The NAB is scratching its head – how is it that the same government agency that will not allow a small market television station to assist a weaker one when as much as a penny more than 15% of ad revenue is implicated, but has no problem giving a giant like Dish billions of dollars in small-entity bidding credits when it holds 85% of them.
“How in the world does the FCC square its treatment of various forms of ownership?,” asked NAB SVP/Senior Deputy Council for Legal and Regulatory Affairs Jerianne Timmerman.
She pointed out that while broadcasters have been subject to countless ownership rules and regulations throughout the years, the completion, including cable, satellite and online, are largely left alone to do as they wish without restriction.
His is Timmerman’s full blog post:
Double Standards, DISH and Designated Entities
By NAB SVP/Senior Deputy Council for Legal and Regulatory Affairs Jerianne Timmerman
The FCC should have been taking a victory lap following its $45 billion AWS-3 auction, which closed in late January. Instead, the agency was left fending off widespread criticism that “loopholes” in its auction rules effectively gave billions of dollars in subsidies to one of the largest corporations in the country.
These criticisms arose from disclosures that two companies in which DISH Network reportedly has an 85 percent stake claimed about $3 billion total in “bidding credits” when acquiring licenses in the FCC’s AWS-3 auction. Bidding credits allow a bidder to reduce by some percentage its actual payment on its winning bids following an FCC auction. In this instance, DISH’s interests in Northstar Wireless and SNR Wireless – smaller companies with “designated entity” status under the FCC’s auction rules – will allow DISH to reduce its bill to the Treasury from around $13 billion to about $10 billion. Unsurprisingly, the headlines generated across the political spectrum decried these “government handouts” to large corporations and the “rip[ping] off” of U.S. taxpayers.
While the public reaction focused on the massive subsidies afforded to DISH, broadcasters in particular were left scratching their heads. Less than a year ago, the FCC decided to treat a broadcast TV station that sells more than 15 percent of the advertising time of another TV station in the same market as owning that second station. As a result, stations in most markets are forbidden from selling more than 15 percent of the ad time of another station under the FCC’s decades-old broadcast ownership rules.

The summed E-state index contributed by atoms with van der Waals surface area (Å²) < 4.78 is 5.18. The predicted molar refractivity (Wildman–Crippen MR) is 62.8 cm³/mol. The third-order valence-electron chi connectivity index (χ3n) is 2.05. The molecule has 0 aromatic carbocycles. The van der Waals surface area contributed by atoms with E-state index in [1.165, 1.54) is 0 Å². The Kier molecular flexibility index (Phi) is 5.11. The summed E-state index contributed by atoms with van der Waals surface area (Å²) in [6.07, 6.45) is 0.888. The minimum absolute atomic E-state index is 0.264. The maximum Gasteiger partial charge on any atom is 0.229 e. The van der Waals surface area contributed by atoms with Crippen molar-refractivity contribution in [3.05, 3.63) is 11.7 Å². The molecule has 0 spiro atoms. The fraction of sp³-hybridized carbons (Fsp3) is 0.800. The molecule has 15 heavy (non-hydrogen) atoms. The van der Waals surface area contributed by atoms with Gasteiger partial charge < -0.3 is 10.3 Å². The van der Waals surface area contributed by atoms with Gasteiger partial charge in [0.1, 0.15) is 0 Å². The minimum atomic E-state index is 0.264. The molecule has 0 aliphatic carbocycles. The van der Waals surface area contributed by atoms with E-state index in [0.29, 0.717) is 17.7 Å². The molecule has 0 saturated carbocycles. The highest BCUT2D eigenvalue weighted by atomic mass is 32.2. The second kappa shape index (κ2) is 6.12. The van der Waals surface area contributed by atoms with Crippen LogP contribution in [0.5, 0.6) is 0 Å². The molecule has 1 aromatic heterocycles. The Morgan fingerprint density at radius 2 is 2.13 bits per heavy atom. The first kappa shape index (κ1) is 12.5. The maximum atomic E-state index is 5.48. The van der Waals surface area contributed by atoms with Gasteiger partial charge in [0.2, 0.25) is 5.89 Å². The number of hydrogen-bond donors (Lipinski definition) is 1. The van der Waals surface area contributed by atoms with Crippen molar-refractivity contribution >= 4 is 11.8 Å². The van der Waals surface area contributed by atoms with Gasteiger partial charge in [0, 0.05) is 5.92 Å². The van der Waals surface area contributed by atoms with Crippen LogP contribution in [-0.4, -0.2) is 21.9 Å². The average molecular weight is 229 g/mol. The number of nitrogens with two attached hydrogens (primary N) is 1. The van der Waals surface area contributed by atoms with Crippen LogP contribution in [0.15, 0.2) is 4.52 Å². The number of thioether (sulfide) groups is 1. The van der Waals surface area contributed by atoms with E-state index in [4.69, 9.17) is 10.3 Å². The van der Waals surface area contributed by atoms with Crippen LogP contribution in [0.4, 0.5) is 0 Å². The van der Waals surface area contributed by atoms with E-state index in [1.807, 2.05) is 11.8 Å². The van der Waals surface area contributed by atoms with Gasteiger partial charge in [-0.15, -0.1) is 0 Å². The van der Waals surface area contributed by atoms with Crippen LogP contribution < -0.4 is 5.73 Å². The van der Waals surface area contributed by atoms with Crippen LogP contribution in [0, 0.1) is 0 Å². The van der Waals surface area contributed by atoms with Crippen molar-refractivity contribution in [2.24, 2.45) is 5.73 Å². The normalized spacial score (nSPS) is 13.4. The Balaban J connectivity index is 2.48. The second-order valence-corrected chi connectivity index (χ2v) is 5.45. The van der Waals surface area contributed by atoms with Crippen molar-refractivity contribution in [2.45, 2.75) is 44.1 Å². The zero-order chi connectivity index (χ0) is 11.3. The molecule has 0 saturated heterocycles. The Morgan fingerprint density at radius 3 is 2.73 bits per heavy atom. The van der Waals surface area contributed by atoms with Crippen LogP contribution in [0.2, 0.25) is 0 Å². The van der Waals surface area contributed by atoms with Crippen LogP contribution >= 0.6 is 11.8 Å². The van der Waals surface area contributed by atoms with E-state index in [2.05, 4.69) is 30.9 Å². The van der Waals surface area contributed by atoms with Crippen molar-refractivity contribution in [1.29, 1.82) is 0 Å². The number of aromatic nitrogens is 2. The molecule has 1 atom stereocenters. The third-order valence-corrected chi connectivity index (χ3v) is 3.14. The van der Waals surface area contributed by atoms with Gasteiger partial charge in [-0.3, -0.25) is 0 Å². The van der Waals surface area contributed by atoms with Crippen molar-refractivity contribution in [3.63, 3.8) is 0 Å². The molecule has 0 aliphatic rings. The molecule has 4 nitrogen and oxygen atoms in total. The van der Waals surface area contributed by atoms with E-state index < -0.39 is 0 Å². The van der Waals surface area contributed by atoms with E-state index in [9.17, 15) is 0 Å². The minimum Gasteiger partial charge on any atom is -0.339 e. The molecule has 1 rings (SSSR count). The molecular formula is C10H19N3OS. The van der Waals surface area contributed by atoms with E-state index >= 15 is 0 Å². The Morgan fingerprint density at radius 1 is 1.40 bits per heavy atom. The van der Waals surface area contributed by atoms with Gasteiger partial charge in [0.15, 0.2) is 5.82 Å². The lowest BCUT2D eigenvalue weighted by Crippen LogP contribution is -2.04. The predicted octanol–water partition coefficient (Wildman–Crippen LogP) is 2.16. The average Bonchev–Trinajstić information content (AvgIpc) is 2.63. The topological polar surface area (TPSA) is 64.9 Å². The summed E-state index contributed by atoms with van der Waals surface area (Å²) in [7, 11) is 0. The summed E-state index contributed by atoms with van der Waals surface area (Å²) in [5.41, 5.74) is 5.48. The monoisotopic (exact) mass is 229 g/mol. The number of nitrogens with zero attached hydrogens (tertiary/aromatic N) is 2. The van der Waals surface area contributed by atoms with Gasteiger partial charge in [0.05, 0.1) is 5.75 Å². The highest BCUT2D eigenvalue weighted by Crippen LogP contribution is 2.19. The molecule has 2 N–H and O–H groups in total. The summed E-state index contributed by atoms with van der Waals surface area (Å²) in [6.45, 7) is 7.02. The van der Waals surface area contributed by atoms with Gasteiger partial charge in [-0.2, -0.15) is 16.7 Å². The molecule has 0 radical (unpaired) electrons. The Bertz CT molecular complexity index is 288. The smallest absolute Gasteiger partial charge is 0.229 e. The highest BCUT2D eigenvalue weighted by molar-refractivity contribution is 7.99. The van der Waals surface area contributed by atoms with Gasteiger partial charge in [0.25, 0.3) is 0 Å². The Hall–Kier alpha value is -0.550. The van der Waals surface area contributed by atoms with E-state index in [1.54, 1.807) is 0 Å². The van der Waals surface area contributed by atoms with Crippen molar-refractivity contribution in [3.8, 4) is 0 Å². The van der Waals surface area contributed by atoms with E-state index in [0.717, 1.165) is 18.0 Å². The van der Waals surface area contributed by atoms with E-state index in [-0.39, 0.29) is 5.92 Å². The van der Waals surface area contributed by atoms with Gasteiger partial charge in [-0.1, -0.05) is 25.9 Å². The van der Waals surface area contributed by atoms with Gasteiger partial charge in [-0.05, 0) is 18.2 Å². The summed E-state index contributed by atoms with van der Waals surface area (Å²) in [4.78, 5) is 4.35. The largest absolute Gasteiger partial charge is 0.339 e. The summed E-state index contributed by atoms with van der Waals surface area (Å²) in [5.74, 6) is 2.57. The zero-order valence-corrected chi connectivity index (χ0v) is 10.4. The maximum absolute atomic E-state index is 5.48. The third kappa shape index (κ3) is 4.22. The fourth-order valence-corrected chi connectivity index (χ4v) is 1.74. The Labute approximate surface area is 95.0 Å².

How in the world does the FCC square its treatment of various forms of ownership? Why can’t a small TV station in South Dakota or South Carolina sell 20 percent of the advertising time of another station without the FCC saying it “owns” that station, when DISH can possess an 85 percent interest in a company without the FCC counting that as ownership?
These diametrically opposed policies cannot be reconciled or justified. The FCC decided to attribute TV joint sales agreements (JSAs) under its broadcast ownership rules due to the supposedly significant influence that the joint sale of even small amounts of advertising time would provide one TV station over another. Indeed, the FCC is so convinced of the supposed harms of these JSAs that even long-established agreements expressly approved by the Commission must now be unwound, regardless of the detriment to the two stations.
But now, remarkably, the FCC appears poised to determine that DISH’s 85 percent interest does not so significantly influence the two designated entity companies, thereby resulting in a free $3 billion to DISH in the AWS-3 auction. Even for broadcasters unfortunately inured to inconsistent, unfair and anti-competitive regulatory treatment, this outcome reaches a new low.
NAB and its members have for decades fought the FCC’s disparate restrictions on the multiple and cross-ownership of television and radio stations – restrictions that do not apply to competing video and audio providers, including cable, satellite and online. The FCC must stop this unfair treatment if it truly cares about competition, diversity and localism. Rather than imposing uncompetitive ownership structures on broadcast stations that provide free local service, while at the same time shelling out billions in subsidies to pay-TV operators that charge consumers ever-higher subscription fees, the Commission should reform its rules to let broadcasters compete on equal footing.